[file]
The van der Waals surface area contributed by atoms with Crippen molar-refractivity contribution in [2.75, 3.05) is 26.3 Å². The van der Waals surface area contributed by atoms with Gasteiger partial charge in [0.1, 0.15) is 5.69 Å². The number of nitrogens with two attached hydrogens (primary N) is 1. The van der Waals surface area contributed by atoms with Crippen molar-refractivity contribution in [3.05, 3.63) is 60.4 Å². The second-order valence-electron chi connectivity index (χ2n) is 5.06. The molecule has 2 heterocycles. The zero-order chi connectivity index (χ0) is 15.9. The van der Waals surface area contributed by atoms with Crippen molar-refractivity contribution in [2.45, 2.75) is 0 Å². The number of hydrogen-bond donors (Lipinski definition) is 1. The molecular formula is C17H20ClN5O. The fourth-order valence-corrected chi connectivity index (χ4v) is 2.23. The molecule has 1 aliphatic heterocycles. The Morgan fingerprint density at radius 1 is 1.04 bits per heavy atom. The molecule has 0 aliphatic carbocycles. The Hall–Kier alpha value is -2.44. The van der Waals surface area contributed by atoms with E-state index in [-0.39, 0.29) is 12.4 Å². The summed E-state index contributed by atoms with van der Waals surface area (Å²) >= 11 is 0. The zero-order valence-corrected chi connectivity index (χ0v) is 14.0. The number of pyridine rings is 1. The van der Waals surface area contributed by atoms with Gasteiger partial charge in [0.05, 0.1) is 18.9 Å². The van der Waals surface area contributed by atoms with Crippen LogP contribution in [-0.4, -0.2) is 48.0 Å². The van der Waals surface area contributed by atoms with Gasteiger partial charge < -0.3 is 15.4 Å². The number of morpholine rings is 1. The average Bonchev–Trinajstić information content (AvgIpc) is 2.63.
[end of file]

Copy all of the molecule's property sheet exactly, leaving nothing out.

The van der Waals surface area contributed by atoms with Crippen molar-refractivity contribution in [2.75, 3.05) is 26.3 Å². The van der Waals surface area contributed by atoms with Gasteiger partial charge in [0.1, 0.15) is 5.69 Å². The number of nitrogens with two attached hydrogens (primary N) is 1. The van der Waals surface area contributed by atoms with Crippen molar-refractivity contribution in [3.05, 3.63) is 60.4 Å². The second-order valence-electron chi connectivity index (χ2n) is 5.06. The molecule has 2 heterocycles. The zero-order chi connectivity index (χ0) is 15.9. The van der Waals surface area contributed by atoms with Crippen molar-refractivity contribution in [2.45, 2.75) is 0 Å². The number of hydrogen-bond donors (Lipinski definition) is 1. The molecular formula is C17H20ClN5O. The fourth-order valence-corrected chi connectivity index (χ4v) is 2.23. The molecule has 1 aliphatic heterocycles. The Morgan fingerprint density at radius 1 is 1.04 bits per heavy atom. The molecule has 0 aliphatic carbocycles. The Hall–Kier alpha value is -2.44. The van der Waals surface area contributed by atoms with E-state index in [-0.39, 0.29) is 12.4 Å². The summed E-state index contributed by atoms with van der Waals surface area (Å²) >= 11 is 0. The zero-order valence-corrected chi connectivity index (χ0v) is 14.0. The number of pyridine rings is 1. The van der Waals surface area contributed by atoms with Gasteiger partial charge in [0.05, 0.1) is 18.9 Å². The van der Waals surface area contributed by atoms with Crippen LogP contribution in [-0.4, -0.2) is 48.0 Å². The van der Waals surface area contributed by atoms with Gasteiger partial charge < -0.3 is 15.4 Å². The number of morpholine rings is 1. The average Bonchev–Trinajstić information content (AvgIpc) is 2.63.